Wally Riddle, a barber in Altadena, at left, checks the blood pressure of Dr. Ronald G. Victor, at right

Wally Riddle, a barber in Altadena, at left, checks the blood pressure of Dr. Ronald G. Victor, at right

Dr. Ronald G. Victor, a physician-scientist at Cedars-Sinai Medical Center who saved the lives of black men with hypertension by recruiting barbers to check their blood pressure, has died. He was 66.

Victor, an associate director of the Smidt Heart Institute, died Sept. 10 from an unknown cause, the hospital announced.

“His out-of-the-box thinking has created a new paradigm for serving neglected populations: Bringing medicine to at-risk people rather than waiting for sickness to rear its ugly head,” said Dr. Eduardo Marban, director of the institute, in a statement.

Uncontrolled hypertension is a main cause of premature disability and death among African-American men.

Victor is credited for pioneering research that recruited barbers into taking their patron’s blood pressure, who then urged men with high readings to consult with an awaiting pharmacist.

Nearly two thirds of the 400 African-American men who participated in a Los Angeles-area study reduced their blood pressure to normal levels, according to a study published earlier this year in The New England Journal of Medicine.

His first barbershop study was conducted a decade ago in Dallas. It concluded that adding hypertension programs into an estimated 18,000 African-American barbershops across the U.S. would result in 800 fewer heart attacks, 550 fewer strokes and 900 fewer deaths – in the first year alone.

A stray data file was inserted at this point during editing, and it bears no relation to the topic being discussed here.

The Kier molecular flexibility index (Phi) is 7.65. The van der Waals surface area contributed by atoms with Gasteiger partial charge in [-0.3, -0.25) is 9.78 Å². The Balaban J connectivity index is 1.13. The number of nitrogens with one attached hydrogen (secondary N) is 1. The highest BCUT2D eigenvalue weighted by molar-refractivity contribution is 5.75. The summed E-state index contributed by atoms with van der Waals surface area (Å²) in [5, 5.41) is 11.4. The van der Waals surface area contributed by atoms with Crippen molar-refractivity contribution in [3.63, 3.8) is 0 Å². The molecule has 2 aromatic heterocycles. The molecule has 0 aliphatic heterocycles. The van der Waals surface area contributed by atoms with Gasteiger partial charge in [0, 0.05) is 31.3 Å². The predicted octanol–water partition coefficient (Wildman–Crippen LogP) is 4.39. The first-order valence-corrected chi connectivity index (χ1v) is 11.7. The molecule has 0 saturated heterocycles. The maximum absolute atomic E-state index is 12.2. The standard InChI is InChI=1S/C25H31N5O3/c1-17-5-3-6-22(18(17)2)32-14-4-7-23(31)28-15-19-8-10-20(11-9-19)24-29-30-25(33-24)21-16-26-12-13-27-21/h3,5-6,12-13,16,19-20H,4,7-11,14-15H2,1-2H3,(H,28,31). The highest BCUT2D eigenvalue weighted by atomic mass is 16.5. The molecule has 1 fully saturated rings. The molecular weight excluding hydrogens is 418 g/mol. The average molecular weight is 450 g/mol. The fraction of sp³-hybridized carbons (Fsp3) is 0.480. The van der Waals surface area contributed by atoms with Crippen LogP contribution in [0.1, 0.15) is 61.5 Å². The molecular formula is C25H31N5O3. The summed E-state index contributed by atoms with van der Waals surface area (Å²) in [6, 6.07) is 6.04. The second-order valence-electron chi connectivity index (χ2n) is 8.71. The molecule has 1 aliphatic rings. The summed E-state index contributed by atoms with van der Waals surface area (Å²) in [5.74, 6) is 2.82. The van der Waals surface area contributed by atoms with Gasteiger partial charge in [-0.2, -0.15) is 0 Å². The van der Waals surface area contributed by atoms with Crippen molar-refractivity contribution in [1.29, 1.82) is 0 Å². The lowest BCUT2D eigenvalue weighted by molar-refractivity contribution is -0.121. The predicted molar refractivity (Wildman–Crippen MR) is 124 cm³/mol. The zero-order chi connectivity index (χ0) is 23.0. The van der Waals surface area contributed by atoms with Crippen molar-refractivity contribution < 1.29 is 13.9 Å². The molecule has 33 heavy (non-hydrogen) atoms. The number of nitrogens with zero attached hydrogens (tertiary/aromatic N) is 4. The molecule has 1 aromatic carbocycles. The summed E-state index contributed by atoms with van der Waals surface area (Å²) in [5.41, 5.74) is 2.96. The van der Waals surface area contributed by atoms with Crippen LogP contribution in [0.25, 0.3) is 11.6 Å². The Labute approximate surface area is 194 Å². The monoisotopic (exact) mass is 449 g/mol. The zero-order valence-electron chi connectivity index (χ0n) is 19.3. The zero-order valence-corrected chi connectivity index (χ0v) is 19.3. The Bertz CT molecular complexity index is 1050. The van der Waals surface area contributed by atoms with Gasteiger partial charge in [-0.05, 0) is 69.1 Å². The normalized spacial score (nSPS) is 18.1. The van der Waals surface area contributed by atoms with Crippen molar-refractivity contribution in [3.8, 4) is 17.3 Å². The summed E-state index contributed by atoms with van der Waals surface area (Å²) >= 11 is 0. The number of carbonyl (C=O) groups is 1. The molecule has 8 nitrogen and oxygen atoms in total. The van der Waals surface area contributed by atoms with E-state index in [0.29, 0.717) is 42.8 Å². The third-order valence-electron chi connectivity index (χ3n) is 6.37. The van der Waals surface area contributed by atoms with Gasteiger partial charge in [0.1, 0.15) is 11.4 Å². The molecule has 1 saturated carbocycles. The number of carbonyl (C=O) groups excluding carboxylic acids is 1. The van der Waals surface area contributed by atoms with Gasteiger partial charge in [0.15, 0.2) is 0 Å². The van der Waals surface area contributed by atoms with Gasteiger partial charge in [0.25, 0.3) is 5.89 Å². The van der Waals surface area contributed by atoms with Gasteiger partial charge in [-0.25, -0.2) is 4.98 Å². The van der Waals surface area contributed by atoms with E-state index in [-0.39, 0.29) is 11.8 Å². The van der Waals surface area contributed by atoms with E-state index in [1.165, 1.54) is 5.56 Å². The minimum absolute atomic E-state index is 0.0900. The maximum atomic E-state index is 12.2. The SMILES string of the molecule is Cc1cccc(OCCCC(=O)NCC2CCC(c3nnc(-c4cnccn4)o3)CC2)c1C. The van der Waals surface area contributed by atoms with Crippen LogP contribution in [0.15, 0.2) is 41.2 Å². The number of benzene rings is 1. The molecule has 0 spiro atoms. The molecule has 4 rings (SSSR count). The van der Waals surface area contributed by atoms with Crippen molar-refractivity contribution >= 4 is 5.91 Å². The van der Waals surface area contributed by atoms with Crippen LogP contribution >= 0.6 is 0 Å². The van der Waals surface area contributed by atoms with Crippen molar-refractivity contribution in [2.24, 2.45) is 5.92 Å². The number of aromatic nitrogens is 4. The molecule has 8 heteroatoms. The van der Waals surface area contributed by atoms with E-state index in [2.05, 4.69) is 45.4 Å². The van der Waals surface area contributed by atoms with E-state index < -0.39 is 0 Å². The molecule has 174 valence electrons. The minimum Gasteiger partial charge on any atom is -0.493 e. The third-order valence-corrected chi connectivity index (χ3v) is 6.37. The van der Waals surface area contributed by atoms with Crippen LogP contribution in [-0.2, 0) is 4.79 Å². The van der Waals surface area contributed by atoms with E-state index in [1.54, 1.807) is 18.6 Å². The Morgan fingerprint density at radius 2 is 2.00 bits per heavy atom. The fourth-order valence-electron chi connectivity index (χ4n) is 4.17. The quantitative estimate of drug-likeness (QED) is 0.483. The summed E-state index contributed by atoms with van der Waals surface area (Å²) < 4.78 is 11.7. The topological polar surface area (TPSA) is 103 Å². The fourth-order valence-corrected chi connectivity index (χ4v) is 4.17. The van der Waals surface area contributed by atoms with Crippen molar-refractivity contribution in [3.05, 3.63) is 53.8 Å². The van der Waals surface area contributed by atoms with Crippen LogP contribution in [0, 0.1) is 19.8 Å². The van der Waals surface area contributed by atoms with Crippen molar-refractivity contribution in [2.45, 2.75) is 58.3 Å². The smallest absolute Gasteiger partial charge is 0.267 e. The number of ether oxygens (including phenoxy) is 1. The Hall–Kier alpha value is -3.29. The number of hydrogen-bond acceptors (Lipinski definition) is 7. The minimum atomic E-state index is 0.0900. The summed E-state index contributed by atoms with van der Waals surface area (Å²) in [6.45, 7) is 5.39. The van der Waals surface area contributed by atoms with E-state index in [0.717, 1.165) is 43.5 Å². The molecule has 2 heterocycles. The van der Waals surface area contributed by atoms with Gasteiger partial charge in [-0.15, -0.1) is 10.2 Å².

For his barbershop work, the Los Angeles-based cardiologist would receive numerous awards.

“Dr. Victor showed a genuine care and concern for our community’s high blood pressure problem, particularly as it affected black men,” said Eric Muhammad, owner of A New You Barbershop in Inglewood. Muhammad helped enroll African-American barbers for Victor’s most recent study, for which Muhammad was a co-author.

“This doctor was an exceptional human being and one of the most humble men I’ve ever met,” Muhammad said. “He didn’t see color or class. He didn’t see anything but our blood pressure problem.”

Victor was also credited for his pioneering stem cell research into treatment of Duchenne muscular dystrophy.

The New Orleans native is survived by his wife, Vicki; his sister, Sally Victor Siegel, and his father, Harold D. Victor.

Health business reporter Dana Bartholomew can be reached at dbartholomew@labusinessjournal.com. Follow him on Twitter @_DanaBart.